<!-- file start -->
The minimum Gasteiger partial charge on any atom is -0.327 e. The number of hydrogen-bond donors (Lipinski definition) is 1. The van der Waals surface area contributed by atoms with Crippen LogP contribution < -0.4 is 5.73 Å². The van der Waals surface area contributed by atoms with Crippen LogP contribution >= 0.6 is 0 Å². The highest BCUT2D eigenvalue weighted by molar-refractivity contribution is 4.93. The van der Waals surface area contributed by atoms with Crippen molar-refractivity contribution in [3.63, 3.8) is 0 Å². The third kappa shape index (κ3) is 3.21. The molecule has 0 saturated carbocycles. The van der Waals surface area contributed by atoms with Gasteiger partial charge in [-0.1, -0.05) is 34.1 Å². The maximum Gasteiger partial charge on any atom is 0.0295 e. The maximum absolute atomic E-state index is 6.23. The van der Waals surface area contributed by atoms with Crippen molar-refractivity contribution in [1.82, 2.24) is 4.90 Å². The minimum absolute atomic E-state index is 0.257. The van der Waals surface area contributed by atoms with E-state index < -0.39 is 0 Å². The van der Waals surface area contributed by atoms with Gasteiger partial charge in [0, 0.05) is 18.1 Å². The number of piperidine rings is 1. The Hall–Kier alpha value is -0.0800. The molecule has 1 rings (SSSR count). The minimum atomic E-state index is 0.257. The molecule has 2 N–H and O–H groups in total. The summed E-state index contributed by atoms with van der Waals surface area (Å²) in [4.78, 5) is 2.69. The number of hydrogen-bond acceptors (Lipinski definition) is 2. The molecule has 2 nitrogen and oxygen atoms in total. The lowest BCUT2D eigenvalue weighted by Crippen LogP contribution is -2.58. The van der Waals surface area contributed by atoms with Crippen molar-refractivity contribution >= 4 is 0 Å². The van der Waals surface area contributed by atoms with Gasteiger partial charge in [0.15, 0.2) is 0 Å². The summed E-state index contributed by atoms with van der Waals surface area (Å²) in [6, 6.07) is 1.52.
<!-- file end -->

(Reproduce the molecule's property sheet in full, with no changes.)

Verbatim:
The minimum Gasteiger partial charge on any atom is -0.327 e. The number of hydrogen-bond donors (Lipinski definition) is 1. The van der Waals surface area contributed by atoms with Crippen LogP contribution < -0.4 is 5.73 Å². The van der Waals surface area contributed by atoms with Crippen LogP contribution >= 0.6 is 0 Å². The highest BCUT2D eigenvalue weighted by molar-refractivity contribution is 4.93. The van der Waals surface area contributed by atoms with Crippen molar-refractivity contribution in [3.63, 3.8) is 0 Å². The third kappa shape index (κ3) is 3.21. The molecule has 0 saturated carbocycles. The van der Waals surface area contributed by atoms with Gasteiger partial charge in [-0.1, -0.05) is 34.1 Å². The maximum Gasteiger partial charge on any atom is 0.0295 e. The maximum absolute atomic E-state index is 6.23. The van der Waals surface area contributed by atoms with Crippen molar-refractivity contribution in [1.82, 2.24) is 4.90 Å². The minimum absolute atomic E-state index is 0.257. The van der Waals surface area contributed by atoms with E-state index < -0.39 is 0 Å². The van der Waals surface area contributed by atoms with Gasteiger partial charge in [0, 0.05) is 18.1 Å². The number of piperidine rings is 1. The Hall–Kier alpha value is -0.0800. The molecule has 1 rings (SSSR count). The minimum atomic E-state index is 0.257. The molecule has 2 N–H and O–H groups in total. The summed E-state index contributed by atoms with van der Waals surface area (Å²) in [4.78, 5) is 2.69. The number of hydrogen-bond acceptors (Lipinski definition) is 2. The molecule has 2 nitrogen and oxygen atoms in total. The lowest BCUT2D eigenvalue weighted by Crippen LogP contribution is -2.58. The van der Waals surface area contributed by atoms with Crippen molar-refractivity contribution >= 4 is 0 Å². The van der Waals surface area contributed by atoms with Gasteiger partial charge in [0.15, 0.2) is 0 Å². The summed E-state index contributed by atoms with van der Waals surface area (Å²) in [6, 6.07) is 1.52.